Still living with JIA
25/03/05: Dr Carrie Britton Phd, MSc, Dip COT, SROT - In 1992 we were just getting used to the delights of our new baby Ruth when our other usually playful, giggly daughter, Bethany then aged two, began to change. She slowly lost interest in her toys, her food and even Thomas the Tank Engine. She grew withdrawn and easily upset over the smallest thing. She cried whenever we went out to the park or shops. It had to be more than just reacting to her new sister’s arrival.
She became generally miserable and other symptoms like night time fevers, swollen joints and weird rashes all seemed to clear up before the doctor arrived. The G.P. was generally unsympathetic and dismissive about such changeable symptoms, and about our concerns. So the eight month wait to see the Paediatrician was frustrating and lonely. We both felt exhausted and very anxious well before we got the diagnosis.
The Paediatrician took six minutes to examine Bethany before he turned to give us the diagnosis of severe systemic onset juvenile chronic arthritis. In 2005, what has changed for other families who find themselves coping with the same situation. Is it only the name of the illness that has changed?
What has changed?
Three changes have been especially important. When our daughter became ill, it was still an era of ‘doctor knows best’. Since then devastating scandals like the Bristol Royal Inquiry, and Alder Hey have forced a seismic change in how people in general and parents in particular, relate to doctors and other healthcare professionals. People in general, including parents, are more likely now to ask questions, they want to understand more, and expect more involvement in clinical decisions.
Valuing Service Users
Another important change is that service user views have emerged with renewed vigour to influence both policy and practice. The key organisations have the ‘insiders’ view’, with the practical experience of how services are actually delivered rather than just the theory of the well intentioned policy makers. Important service user organisations, like NRAS, Arthritis Care and CCAA (Children's Chronic Arthritis Association), are available to help with information and support.
The ARMA ‘Standards of Care’ guidelines, Disabled Child Standard, National Service Framework for Children and other key national strategies all emphasise the importance of listening to service-users, and involving them in every stage of service delivery. It will be interesting to see what changes actually materialise – get involved now if you want your experience to help shape services in the future!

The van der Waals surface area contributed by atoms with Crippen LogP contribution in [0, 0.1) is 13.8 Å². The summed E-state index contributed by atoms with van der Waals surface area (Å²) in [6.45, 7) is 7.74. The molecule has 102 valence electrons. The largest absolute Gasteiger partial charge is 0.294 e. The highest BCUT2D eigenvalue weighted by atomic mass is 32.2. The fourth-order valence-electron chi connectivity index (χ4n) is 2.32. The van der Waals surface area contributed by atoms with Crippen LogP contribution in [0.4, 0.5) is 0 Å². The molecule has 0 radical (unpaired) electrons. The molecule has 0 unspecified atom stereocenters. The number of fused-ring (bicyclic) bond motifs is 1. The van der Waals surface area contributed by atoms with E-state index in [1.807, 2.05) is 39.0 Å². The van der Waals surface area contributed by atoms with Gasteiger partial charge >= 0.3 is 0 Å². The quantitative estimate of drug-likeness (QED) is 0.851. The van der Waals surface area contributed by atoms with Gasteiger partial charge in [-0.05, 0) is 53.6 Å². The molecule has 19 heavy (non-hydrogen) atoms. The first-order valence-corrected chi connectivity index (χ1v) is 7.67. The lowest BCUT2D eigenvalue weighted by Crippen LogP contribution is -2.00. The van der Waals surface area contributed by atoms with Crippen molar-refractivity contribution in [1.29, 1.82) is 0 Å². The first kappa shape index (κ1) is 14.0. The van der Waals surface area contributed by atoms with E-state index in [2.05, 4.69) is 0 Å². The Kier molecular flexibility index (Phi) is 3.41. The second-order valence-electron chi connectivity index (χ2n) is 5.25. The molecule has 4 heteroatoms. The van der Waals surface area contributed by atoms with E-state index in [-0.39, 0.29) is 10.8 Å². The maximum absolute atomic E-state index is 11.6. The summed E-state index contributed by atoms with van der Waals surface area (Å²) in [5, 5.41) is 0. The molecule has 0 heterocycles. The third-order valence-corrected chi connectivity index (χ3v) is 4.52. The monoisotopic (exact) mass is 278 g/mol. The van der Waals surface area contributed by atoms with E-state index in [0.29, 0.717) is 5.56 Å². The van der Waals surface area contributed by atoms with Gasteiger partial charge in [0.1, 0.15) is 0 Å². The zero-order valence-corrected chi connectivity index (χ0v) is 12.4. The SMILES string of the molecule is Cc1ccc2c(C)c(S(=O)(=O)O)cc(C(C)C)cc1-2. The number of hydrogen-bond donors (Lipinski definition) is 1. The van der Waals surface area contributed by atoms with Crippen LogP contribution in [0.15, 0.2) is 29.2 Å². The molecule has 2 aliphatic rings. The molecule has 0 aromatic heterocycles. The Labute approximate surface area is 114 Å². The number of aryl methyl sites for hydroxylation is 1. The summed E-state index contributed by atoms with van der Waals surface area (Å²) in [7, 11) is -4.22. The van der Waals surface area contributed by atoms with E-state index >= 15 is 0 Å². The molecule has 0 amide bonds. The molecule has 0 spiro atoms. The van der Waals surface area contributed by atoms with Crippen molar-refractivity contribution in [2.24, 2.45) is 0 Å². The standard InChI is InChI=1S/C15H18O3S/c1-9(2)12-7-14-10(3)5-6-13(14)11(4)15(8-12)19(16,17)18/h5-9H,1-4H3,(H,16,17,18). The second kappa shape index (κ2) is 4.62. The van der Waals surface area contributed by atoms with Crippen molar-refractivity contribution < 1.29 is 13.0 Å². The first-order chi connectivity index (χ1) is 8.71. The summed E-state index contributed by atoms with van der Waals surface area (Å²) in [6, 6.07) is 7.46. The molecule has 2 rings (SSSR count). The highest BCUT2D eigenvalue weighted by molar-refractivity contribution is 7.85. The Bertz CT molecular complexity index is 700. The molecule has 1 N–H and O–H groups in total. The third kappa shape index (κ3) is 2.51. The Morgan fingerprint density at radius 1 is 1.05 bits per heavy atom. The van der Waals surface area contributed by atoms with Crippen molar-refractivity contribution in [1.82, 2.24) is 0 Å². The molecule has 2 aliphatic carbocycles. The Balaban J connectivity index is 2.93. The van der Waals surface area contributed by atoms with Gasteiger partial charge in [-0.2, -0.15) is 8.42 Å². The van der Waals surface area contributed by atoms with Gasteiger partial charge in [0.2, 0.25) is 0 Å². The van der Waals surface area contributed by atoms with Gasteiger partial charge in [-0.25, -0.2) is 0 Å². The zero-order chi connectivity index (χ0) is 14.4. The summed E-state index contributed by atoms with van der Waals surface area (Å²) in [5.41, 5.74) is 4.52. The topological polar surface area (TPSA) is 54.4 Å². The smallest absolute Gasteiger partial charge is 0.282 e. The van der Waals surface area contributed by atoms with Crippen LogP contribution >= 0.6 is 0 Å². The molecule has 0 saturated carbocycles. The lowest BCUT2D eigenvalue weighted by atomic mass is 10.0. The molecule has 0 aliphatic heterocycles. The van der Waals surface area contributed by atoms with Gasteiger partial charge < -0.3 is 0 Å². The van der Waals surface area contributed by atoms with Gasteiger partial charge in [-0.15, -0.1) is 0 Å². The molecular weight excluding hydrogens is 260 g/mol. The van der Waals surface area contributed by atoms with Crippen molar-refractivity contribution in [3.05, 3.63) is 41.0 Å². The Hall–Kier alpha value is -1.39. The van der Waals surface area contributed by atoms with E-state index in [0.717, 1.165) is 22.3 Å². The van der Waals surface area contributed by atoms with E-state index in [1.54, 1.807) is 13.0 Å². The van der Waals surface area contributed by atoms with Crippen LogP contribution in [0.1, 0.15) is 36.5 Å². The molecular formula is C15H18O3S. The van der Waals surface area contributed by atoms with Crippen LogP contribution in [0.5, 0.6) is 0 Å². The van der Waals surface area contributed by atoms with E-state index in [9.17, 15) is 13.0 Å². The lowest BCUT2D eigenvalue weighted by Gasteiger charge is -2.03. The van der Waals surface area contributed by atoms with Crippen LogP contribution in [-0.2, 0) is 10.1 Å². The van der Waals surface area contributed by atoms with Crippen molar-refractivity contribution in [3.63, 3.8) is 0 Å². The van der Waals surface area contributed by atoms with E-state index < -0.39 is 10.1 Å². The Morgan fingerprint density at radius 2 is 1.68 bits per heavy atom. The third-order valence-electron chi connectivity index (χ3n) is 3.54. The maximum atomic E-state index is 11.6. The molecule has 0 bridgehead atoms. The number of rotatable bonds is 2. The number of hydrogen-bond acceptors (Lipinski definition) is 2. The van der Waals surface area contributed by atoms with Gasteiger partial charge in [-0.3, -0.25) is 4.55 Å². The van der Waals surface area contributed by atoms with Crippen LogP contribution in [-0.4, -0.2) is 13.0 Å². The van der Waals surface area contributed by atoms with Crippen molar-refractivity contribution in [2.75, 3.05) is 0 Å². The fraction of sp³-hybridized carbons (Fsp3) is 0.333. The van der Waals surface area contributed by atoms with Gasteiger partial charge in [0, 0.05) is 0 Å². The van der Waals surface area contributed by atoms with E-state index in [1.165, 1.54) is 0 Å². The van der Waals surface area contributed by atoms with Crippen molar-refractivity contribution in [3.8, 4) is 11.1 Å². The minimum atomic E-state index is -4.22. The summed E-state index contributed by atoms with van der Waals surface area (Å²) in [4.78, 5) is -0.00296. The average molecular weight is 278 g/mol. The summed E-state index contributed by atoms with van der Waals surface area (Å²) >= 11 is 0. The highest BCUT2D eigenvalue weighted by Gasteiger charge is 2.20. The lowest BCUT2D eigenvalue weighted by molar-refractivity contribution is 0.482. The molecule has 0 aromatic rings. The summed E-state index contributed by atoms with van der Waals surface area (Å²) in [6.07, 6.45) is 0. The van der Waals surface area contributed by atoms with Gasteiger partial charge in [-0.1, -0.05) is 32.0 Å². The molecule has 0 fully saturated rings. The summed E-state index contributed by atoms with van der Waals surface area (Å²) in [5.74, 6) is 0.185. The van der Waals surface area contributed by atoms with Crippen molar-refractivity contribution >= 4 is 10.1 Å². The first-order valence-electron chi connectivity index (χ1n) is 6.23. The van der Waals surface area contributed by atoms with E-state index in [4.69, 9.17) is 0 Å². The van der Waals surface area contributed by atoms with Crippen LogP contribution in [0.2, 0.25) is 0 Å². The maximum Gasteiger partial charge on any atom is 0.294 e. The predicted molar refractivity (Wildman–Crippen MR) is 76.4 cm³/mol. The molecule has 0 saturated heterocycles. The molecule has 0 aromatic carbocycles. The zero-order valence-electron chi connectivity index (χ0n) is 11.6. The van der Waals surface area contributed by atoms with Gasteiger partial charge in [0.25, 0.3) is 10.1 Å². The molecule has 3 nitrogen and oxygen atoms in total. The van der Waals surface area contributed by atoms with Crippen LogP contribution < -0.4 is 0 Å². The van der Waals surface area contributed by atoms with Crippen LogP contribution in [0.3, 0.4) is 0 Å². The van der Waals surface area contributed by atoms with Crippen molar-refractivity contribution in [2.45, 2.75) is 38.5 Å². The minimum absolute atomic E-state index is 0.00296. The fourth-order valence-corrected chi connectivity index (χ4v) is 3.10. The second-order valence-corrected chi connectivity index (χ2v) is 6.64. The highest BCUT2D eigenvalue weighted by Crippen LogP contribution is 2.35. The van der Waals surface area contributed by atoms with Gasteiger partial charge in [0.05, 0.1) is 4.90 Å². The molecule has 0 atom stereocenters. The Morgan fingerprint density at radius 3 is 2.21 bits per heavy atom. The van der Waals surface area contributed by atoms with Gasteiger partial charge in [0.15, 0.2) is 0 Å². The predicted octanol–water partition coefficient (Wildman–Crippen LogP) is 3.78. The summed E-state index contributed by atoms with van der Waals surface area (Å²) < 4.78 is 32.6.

The second change in rheumatology is the arrival of powerful new medicines (DMARDs like methotrexate and biologic medicines) which prevent or substantially delay devastating joint changes. The new drugs mean that a generation of children with arthritis can more consistently attend school while managing their arthritis, and are more likely to reach their educational potential. We can all celebrate these developments which mean that our children will have a better future but parents still have to constructively manage these new treatments. The drugs are scary for parents to give their children, and it can be a serious problem to arrange regular blood tests, prescriptions, collection of medicines, and disposal of sharps boxes full of used needles. Here in Sussex, parents have had to resort to keeping accumulating used needles in sharps boxes in locked garden sheds while professionals argue for months over whose responsibility it is to collect and safely dispose of them. Teenage children with arthritis have more need than ever for informed psychological support because there is a greater divide between themselves with their now largely invisible condition, and their fit and healthy friends.
Trust in doctors, nurses, therapists and the healthcare system in 2005 has to be earned rather than assumed. Partnership between parents and practitioners has to be actively built, with both sides communicating openly and effectively. Different charitable organisations and healthcare colleagues are working hard together to build partnerships in this new era. Progress is positive and promising, but patchy. CCAA, NRAS and Arthritis Care all continue to work hard to give timely, jargon free, impartial information and advice so that people can live positively with arthritis.
Is the experience of families seeking a diagnosis better today? In some places it is; in some places it is business as usual, despite the dedicated efforts of some healthcare professionals. But across the UK, more impartial support and information is now available free for families.
During the two days I have taken to prepare this article, I have answered five calls from across the UK, from families of newly diagnosed children. Arthritis in children remains a difficult condition to diagnose, but families report familiar problems. Long delays, duplicated assessments, dysfunctional team working, conflicting advice and little or no face-to-face support in the families’ home communities. Like the well known lager advertisement, we are still waiting for the new healthcare to reach those parts other changes cannot reach.